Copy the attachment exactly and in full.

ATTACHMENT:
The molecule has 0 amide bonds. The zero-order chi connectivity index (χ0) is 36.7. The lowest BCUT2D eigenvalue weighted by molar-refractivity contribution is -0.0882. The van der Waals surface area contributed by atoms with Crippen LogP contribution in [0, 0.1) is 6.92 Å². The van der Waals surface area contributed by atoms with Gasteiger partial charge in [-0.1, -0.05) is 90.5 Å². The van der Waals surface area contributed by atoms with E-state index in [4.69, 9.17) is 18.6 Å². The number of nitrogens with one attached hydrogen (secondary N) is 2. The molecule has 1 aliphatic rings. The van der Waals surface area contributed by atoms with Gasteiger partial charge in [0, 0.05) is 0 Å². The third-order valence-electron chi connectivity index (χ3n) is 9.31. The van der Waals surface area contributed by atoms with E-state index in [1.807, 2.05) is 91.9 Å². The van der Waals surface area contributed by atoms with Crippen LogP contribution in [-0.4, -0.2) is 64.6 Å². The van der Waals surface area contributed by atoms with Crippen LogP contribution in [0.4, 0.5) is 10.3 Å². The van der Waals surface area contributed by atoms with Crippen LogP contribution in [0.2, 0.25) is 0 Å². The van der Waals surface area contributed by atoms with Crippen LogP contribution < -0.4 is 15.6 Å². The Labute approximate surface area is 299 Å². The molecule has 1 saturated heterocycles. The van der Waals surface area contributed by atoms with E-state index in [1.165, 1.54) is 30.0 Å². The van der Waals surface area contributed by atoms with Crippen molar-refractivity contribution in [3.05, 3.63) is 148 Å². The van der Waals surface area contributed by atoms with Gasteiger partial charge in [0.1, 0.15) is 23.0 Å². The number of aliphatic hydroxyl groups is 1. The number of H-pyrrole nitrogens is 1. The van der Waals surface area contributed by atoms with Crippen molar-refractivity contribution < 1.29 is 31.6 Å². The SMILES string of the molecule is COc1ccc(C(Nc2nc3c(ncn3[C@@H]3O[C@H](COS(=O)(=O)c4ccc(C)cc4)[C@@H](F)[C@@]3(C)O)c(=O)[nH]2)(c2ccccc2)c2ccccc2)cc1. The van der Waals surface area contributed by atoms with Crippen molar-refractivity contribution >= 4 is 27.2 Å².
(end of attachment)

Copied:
The molecule has 0 amide bonds. The zero-order chi connectivity index (χ0) is 36.7. The lowest BCUT2D eigenvalue weighted by molar-refractivity contribution is -0.0882. The van der Waals surface area contributed by atoms with Crippen LogP contribution in [0, 0.1) is 6.92 Å². The van der Waals surface area contributed by atoms with Gasteiger partial charge in [-0.1, -0.05) is 90.5 Å². The van der Waals surface area contributed by atoms with E-state index in [4.69, 9.17) is 18.6 Å². The number of nitrogens with one attached hydrogen (secondary N) is 2. The molecule has 1 aliphatic rings. The van der Waals surface area contributed by atoms with Gasteiger partial charge in [0, 0.05) is 0 Å². The third-order valence-electron chi connectivity index (χ3n) is 9.31. The van der Waals surface area contributed by atoms with E-state index in [1.807, 2.05) is 91.9 Å². The van der Waals surface area contributed by atoms with Crippen LogP contribution in [-0.4, -0.2) is 64.6 Å². The van der Waals surface area contributed by atoms with Crippen LogP contribution in [0.4, 0.5) is 10.3 Å². The van der Waals surface area contributed by atoms with Crippen LogP contribution in [0.2, 0.25) is 0 Å². The van der Waals surface area contributed by atoms with Crippen LogP contribution < -0.4 is 15.6 Å². The Labute approximate surface area is 299 Å². The molecule has 1 saturated heterocycles. The van der Waals surface area contributed by atoms with E-state index in [1.165, 1.54) is 30.0 Å². The van der Waals surface area contributed by atoms with Crippen molar-refractivity contribution in [3.05, 3.63) is 148 Å². The van der Waals surface area contributed by atoms with Gasteiger partial charge in [0.1, 0.15) is 23.0 Å². The number of aliphatic hydroxyl groups is 1. The number of H-pyrrole nitrogens is 1. The van der Waals surface area contributed by atoms with Crippen molar-refractivity contribution < 1.29 is 31.6 Å². The SMILES string of the molecule is COc1ccc(C(Nc2nc3c(ncn3[C@@H]3O[C@H](COS(=O)(=O)c4ccc(C)cc4)[C@@H](F)[C@@]3(C)O)c(=O)[nH]2)(c2ccccc2)c2ccccc2)cc1. The van der Waals surface area contributed by atoms with Crippen molar-refractivity contribution >= 4 is 27.2 Å².